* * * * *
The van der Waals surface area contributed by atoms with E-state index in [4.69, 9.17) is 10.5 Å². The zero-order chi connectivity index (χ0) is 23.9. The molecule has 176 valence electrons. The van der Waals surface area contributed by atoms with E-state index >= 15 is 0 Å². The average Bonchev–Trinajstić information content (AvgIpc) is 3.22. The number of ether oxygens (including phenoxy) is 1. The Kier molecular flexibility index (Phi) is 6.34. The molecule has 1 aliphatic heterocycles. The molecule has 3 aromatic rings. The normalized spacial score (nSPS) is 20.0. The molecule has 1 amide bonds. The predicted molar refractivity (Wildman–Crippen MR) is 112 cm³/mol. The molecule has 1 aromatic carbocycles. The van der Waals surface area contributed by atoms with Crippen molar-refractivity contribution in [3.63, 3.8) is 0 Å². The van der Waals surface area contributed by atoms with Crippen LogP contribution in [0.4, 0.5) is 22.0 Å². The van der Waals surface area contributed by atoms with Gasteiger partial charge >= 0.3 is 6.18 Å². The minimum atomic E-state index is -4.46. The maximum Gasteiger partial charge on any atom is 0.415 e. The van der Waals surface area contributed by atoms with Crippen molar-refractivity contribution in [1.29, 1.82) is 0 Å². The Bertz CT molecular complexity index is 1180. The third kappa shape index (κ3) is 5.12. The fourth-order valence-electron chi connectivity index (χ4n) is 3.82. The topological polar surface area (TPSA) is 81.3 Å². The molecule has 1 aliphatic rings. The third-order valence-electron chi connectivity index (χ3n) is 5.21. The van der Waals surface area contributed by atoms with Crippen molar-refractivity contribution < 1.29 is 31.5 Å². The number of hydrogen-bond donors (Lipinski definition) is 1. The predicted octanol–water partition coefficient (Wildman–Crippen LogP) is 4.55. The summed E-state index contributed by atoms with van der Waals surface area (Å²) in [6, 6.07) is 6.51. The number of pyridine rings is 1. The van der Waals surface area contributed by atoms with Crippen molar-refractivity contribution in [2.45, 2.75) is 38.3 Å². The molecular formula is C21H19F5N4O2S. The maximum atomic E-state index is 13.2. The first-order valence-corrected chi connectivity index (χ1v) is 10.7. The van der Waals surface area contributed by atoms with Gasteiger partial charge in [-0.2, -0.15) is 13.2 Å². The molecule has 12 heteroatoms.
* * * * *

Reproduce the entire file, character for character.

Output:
The van der Waals surface area contributed by atoms with E-state index in [4.69, 9.17) is 10.5 Å². The zero-order chi connectivity index (χ0) is 23.9. The molecule has 176 valence electrons. The van der Waals surface area contributed by atoms with E-state index >= 15 is 0 Å². The average Bonchev–Trinajstić information content (AvgIpc) is 3.22. The number of ether oxygens (including phenoxy) is 1. The Kier molecular flexibility index (Phi) is 6.34. The molecule has 1 aliphatic heterocycles. The molecule has 3 aromatic rings. The normalized spacial score (nSPS) is 20.0. The molecule has 1 amide bonds. The predicted molar refractivity (Wildman–Crippen MR) is 112 cm³/mol. The molecule has 1 aromatic carbocycles. The van der Waals surface area contributed by atoms with Crippen molar-refractivity contribution in [3.63, 3.8) is 0 Å². The van der Waals surface area contributed by atoms with Crippen LogP contribution in [0.4, 0.5) is 22.0 Å². The van der Waals surface area contributed by atoms with Gasteiger partial charge >= 0.3 is 6.18 Å². The minimum atomic E-state index is -4.46. The maximum Gasteiger partial charge on any atom is 0.415 e. The van der Waals surface area contributed by atoms with Crippen molar-refractivity contribution in [1.29, 1.82) is 0 Å². The Bertz CT molecular complexity index is 1180. The third kappa shape index (κ3) is 5.12. The fourth-order valence-electron chi connectivity index (χ4n) is 3.82. The topological polar surface area (TPSA) is 81.3 Å². The molecule has 1 aliphatic rings. The third-order valence-electron chi connectivity index (χ3n) is 5.21. The van der Waals surface area contributed by atoms with Crippen molar-refractivity contribution < 1.29 is 31.5 Å². The number of hydrogen-bond donors (Lipinski definition) is 1. The predicted octanol–water partition coefficient (Wildman–Crippen LogP) is 4.55. The summed E-state index contributed by atoms with van der Waals surface area (Å²) in [6, 6.07) is 6.51. The number of pyridine rings is 1. The van der Waals surface area contributed by atoms with Crippen molar-refractivity contribution in [2.45, 2.75) is 38.3 Å². The molecular formula is C21H19F5N4O2S. The maximum atomic E-state index is 13.2. The first-order valence-corrected chi connectivity index (χ1v) is 10.7. The van der Waals surface area contributed by atoms with Gasteiger partial charge in [-0.2, -0.15) is 13.2 Å². The molecule has 12 heteroatoms.